For this expanded edition of the Sunday Poem series, I also asked Susan and Margaret to reflect on each other’s work. Their short, insightful essays are included below.
I highly recommend Briante’s Utopia Minus, as well as Margaret Lanzetta’s catalog Pet the Pretty Tiger: Works 1990-2010. A limited edition set of Lanzetta’s Myths in Translation series (shown below) is also available from Art We Love. Prints start at just $50.
To view The Utopia Minus Project, please visit this special page on the Gwarlingo website, where Lanzetta and Briante’s collaboration can be experienced full screen.
Weave Rip Grind
Susan Briante on the work of Margaret Lanzetta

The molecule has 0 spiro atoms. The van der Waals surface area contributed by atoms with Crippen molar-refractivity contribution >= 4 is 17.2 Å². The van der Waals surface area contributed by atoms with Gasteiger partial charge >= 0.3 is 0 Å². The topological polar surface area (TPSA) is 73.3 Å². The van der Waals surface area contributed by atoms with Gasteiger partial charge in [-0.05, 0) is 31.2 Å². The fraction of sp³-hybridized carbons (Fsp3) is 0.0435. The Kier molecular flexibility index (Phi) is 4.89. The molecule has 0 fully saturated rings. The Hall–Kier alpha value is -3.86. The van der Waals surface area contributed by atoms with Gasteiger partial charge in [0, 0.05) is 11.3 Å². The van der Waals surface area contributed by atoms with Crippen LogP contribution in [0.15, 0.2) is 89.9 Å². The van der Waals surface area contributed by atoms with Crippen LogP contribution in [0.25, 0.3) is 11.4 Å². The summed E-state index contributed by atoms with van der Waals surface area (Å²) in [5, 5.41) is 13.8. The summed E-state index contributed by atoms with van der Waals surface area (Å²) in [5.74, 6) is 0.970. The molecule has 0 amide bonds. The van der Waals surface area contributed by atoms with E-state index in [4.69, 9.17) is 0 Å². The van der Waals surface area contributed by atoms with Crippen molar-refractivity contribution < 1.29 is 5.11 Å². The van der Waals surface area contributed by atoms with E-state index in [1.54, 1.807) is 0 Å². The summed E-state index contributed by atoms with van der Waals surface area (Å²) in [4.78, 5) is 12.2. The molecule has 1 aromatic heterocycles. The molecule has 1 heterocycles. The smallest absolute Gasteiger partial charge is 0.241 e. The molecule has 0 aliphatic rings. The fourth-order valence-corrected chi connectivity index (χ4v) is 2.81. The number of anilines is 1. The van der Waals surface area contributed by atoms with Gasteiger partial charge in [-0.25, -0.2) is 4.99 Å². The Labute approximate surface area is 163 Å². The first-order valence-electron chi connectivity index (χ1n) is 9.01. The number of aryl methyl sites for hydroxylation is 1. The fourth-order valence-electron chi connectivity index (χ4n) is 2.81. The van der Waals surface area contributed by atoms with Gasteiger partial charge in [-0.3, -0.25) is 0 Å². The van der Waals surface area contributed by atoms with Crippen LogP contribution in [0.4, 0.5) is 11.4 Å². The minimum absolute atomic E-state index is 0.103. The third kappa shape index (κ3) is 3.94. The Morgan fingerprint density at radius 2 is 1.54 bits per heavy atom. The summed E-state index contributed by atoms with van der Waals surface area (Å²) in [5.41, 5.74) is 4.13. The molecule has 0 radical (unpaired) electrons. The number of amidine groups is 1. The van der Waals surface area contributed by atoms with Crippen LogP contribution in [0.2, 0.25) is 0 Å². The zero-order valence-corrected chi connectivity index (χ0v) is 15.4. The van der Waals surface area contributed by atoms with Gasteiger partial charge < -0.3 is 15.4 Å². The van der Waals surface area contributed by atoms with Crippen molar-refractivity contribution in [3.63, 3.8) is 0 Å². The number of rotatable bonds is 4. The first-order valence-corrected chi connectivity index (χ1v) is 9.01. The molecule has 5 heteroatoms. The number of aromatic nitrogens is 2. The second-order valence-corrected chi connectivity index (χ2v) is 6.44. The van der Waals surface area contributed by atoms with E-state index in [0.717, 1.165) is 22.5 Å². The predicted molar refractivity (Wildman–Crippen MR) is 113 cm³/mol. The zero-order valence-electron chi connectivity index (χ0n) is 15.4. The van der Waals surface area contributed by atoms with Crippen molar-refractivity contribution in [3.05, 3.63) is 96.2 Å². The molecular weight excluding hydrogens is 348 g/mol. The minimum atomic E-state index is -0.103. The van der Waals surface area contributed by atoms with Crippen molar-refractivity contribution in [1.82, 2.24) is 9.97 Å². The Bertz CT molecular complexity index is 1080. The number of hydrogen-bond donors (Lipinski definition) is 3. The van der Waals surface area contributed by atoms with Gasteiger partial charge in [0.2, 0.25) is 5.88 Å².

A dazzling surface beauty first drew me to Margaret Lanzetta’s work. At the time, she was layering rich patterns over large canvases that referenced ancient textiles, elaborate wallpaper, or tile work. But the patterns were always rendered somewhat incomplete, so they seemed like fragments, images of a weave disintegrating before our eyes. I take a post-romantic view of decay that comes by way of Robert Smithson and a childhood in postindustrial New Jersey. When I think of ruin I think of the abandoned factories I see when I ride the train from the suburbs to New York City. I think of the foreclosed homes I see everywhere. Those structures tell a story. What was once a skatepark, now looks like a cathedral. I feel comfortable around that which references both what perishes as well as what persists.